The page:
Taylor Swift once painted the picture of the guy she was not going to miss with a line in her number one hit, We Are Never Getting Back Together. “You would hide away and find your peace of mind with some indie record that’s much cooler than mine.” Eight years later, she has made that indie record. Like all of us, Swift had to spend her summer in quarantine and isolation. But instead of binging Netflix or picking up a new hobby, she spent the season creating an invigorating folk album.
Swift’s latest and eighth album, Folklore, was written and produced largely with Aaron Dessner, the lead guitarist of the National. Together, they created an album that sticks out in Swift’s discography. This album is nothing like her others. There are no country undertones and no synth-pop breakup anthems.
Also, she is not the main protagonist of the music. The album is packed with fictional stories and features a slew of characters from an unseemly widow to a regretful teenage boy. Some of the most prominent characters are those Swift used to depict a classic love triangle. In August, Cardigan and Betty, the same story is seen from the different perspectives of three teenage characters, showcasing Swift’s biggest storytelling strengths.
The sound of this album transcends that of her previous works. It is riddled with gloomy guitars and light pianos, which complement and display her voice. The composition sets a mood that carries the listener to another place – a distraction everyone needs right now. The lyrics are the strongest to ever come from Swift. The fictional stories throughout the album are more than interesting, and the small number of songs that are about the singer herself are beautiful and brutally honest.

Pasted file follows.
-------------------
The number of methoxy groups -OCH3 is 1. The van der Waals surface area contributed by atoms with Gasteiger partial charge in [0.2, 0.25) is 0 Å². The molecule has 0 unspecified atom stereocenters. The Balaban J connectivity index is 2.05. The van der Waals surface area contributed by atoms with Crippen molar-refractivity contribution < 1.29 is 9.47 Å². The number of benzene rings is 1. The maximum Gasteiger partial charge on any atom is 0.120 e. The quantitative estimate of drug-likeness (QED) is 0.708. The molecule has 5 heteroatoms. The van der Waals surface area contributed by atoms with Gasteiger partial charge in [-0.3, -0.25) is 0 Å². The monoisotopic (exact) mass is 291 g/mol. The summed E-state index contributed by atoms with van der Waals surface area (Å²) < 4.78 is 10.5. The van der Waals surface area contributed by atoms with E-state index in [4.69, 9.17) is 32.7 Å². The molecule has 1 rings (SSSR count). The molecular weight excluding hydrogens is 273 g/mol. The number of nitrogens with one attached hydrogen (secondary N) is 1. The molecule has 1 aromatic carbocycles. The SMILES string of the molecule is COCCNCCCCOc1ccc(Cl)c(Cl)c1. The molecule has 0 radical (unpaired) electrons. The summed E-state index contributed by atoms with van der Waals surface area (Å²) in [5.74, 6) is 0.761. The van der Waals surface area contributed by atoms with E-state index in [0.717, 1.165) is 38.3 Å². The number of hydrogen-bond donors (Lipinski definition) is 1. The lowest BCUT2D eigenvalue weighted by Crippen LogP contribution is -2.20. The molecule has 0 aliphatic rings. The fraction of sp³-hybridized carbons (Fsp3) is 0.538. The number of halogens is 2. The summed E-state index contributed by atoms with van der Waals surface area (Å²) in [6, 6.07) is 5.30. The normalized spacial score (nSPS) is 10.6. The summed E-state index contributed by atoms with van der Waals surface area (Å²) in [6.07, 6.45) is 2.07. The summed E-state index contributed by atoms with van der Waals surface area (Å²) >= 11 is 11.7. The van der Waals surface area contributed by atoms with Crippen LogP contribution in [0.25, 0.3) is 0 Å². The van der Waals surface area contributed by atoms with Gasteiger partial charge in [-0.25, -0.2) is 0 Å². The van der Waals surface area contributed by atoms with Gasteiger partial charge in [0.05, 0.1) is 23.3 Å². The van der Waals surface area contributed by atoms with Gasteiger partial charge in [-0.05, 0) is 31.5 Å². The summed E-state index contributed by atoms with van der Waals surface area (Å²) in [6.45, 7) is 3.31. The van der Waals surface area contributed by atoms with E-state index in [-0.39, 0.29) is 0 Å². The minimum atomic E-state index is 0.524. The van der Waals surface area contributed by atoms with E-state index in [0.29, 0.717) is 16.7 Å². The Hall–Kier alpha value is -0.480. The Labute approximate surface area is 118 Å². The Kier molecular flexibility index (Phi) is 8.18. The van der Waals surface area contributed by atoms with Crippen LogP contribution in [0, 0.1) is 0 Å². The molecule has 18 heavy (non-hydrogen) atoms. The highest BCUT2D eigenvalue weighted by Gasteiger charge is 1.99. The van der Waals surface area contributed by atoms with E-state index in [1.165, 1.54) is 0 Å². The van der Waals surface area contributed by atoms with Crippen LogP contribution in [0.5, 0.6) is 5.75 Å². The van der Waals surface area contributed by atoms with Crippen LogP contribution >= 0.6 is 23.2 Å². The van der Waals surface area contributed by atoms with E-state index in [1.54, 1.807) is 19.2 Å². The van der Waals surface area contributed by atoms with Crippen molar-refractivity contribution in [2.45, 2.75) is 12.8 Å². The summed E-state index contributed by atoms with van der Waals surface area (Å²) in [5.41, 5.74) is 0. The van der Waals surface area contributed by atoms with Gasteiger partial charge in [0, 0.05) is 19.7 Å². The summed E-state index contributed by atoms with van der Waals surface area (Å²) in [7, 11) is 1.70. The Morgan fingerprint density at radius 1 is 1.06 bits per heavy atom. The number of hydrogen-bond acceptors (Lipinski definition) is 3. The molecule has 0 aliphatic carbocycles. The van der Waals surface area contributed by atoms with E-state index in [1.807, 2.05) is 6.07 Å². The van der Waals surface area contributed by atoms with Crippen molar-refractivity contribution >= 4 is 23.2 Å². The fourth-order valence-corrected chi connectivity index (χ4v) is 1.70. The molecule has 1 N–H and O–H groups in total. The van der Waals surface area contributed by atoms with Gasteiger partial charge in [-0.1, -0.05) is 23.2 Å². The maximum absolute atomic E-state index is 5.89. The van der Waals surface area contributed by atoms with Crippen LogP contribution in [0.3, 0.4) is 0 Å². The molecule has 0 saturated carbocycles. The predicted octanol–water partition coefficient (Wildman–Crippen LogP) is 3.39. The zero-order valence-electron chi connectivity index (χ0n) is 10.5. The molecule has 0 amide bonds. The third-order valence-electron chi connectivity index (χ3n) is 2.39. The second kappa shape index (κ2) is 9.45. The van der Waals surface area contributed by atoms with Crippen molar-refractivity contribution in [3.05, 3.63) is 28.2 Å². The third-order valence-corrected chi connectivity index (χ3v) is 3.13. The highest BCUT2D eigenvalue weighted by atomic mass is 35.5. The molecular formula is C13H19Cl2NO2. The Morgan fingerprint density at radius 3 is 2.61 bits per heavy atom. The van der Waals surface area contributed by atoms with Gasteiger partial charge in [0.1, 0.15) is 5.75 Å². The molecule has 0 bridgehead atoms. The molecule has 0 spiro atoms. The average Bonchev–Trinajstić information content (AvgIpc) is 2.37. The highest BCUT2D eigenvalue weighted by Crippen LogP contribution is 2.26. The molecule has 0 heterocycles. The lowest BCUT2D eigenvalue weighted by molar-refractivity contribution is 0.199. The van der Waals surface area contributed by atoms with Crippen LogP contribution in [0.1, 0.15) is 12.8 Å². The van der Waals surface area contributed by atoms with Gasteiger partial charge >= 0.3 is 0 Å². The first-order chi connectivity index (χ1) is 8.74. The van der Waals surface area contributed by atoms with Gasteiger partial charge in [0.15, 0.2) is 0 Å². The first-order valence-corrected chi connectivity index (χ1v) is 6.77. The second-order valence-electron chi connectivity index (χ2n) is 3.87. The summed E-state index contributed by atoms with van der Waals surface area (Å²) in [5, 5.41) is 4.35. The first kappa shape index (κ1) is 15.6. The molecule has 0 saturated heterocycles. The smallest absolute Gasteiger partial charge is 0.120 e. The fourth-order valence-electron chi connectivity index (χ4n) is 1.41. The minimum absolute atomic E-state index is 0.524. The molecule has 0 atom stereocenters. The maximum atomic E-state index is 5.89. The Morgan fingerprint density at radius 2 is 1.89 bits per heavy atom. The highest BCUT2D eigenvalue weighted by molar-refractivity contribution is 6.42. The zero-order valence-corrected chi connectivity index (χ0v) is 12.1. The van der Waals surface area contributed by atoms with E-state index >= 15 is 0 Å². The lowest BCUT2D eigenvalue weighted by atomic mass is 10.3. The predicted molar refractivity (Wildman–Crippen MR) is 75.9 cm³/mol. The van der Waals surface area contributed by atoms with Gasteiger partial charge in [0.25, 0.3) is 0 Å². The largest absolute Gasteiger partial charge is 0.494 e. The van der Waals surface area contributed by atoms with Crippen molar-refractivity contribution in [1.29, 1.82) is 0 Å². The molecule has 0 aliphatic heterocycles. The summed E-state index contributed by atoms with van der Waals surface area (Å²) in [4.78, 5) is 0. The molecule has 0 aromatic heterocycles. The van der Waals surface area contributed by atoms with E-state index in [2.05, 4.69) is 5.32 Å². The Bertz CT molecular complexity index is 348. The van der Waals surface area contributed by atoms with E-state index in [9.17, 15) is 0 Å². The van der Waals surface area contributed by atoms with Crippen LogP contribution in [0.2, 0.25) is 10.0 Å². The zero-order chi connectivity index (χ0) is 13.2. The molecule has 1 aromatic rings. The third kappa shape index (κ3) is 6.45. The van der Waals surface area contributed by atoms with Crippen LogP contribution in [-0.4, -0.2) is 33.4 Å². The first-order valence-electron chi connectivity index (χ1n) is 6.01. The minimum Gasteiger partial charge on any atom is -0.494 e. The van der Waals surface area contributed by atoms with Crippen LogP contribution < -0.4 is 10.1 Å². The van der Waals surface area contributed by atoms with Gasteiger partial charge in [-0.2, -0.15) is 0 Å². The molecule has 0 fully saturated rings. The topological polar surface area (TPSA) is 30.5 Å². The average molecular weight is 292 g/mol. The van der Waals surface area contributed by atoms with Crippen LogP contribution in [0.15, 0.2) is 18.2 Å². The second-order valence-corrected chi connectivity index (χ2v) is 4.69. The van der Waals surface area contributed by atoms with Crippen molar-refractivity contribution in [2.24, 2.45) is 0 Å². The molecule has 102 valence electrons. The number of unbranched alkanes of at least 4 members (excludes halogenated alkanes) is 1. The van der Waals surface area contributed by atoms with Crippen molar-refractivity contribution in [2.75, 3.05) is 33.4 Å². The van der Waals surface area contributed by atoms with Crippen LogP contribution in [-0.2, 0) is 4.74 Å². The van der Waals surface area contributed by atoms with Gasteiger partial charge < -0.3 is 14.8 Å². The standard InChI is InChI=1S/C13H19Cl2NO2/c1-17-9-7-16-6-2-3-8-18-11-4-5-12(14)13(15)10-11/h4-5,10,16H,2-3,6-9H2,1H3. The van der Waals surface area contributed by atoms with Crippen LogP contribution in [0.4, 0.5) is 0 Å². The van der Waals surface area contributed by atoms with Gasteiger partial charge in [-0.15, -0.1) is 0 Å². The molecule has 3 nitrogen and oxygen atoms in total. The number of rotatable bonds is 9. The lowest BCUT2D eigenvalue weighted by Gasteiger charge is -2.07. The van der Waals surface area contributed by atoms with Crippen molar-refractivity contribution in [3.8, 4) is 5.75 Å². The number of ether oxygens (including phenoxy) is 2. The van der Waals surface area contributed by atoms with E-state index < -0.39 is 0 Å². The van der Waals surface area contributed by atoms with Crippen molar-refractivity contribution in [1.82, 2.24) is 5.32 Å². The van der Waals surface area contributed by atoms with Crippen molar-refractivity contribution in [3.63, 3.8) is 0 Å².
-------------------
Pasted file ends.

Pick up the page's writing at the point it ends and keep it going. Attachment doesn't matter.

Folklore can easily be described as Swift’s most sophisticated work yet. The subject matter goes beyond love affairs and explores topics she has never covered before. Once again showing that she can change and grow as a musician and writer. Regardless, her outstanding writing and composition on this album are not what makes it her most elaborate. Rather, it is the way she has shown she has nothing to prove. No tracks are seen with radio hit formulas or tour-friendly sounds. Instead, Swift seems to set her usual desire for worldwide approval aside, and just let the music speak for itself.